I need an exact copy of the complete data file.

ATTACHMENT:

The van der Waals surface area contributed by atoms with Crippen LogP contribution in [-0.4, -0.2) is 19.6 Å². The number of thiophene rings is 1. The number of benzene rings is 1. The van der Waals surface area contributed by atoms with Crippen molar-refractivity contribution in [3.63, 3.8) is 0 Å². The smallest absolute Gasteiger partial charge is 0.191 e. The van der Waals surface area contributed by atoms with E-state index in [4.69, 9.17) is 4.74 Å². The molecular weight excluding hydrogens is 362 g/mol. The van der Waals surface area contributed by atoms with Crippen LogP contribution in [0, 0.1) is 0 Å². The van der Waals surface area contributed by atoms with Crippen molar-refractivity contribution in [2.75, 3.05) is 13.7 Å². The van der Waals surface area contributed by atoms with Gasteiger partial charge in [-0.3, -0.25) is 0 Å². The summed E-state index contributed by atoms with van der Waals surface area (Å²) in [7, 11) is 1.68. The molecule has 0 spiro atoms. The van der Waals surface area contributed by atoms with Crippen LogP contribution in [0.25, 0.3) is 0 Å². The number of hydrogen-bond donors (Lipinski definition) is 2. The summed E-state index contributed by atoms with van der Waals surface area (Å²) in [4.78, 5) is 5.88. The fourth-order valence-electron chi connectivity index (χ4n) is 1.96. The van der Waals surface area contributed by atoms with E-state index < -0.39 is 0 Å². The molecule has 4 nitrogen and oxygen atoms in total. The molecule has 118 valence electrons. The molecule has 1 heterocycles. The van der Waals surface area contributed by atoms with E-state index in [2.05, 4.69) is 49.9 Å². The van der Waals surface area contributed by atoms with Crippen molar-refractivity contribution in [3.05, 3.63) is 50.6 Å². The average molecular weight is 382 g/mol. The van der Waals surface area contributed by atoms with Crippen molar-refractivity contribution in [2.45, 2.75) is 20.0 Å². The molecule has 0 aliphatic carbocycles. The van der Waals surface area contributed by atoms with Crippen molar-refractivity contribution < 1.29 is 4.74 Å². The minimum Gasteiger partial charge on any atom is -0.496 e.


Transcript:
The van der Waals surface area contributed by atoms with Crippen LogP contribution in [-0.4, -0.2) is 19.6 Å². The number of thiophene rings is 1. The number of benzene rings is 1. The van der Waals surface area contributed by atoms with Crippen molar-refractivity contribution in [3.63, 3.8) is 0 Å². The smallest absolute Gasteiger partial charge is 0.191 e. The van der Waals surface area contributed by atoms with E-state index in [4.69, 9.17) is 4.74 Å². The molecular weight excluding hydrogens is 362 g/mol. The van der Waals surface area contributed by atoms with Crippen LogP contribution in [0, 0.1) is 0 Å². The van der Waals surface area contributed by atoms with Crippen molar-refractivity contribution in [2.75, 3.05) is 13.7 Å². The van der Waals surface area contributed by atoms with Gasteiger partial charge in [-0.3, -0.25) is 0 Å². The summed E-state index contributed by atoms with van der Waals surface area (Å²) in [7, 11) is 1.68. The molecule has 0 spiro atoms. The van der Waals surface area contributed by atoms with Crippen LogP contribution in [0.25, 0.3) is 0 Å². The number of hydrogen-bond donors (Lipinski definition) is 2. The summed E-state index contributed by atoms with van der Waals surface area (Å²) in [4.78, 5) is 5.88. The fourth-order valence-electron chi connectivity index (χ4n) is 1.96. The van der Waals surface area contributed by atoms with E-state index < -0.39 is 0 Å². The molecule has 4 nitrogen and oxygen atoms in total. The molecule has 118 valence electrons. The molecule has 1 heterocycles. The van der Waals surface area contributed by atoms with E-state index in [2.05, 4.69) is 49.9 Å². The van der Waals surface area contributed by atoms with Crippen molar-refractivity contribution in [3.05, 3.63) is 50.6 Å². The average molecular weight is 382 g/mol. The van der Waals surface area contributed by atoms with Crippen molar-refractivity contribution in [2.45, 2.75) is 20.0 Å². The molecule has 0 aliphatic carbocycles. The van der Waals surface area contributed by atoms with Crippen molar-refractivity contribution < 1.29 is 4.74 Å². The minimum Gasteiger partial charge on any atom is -0.496 e.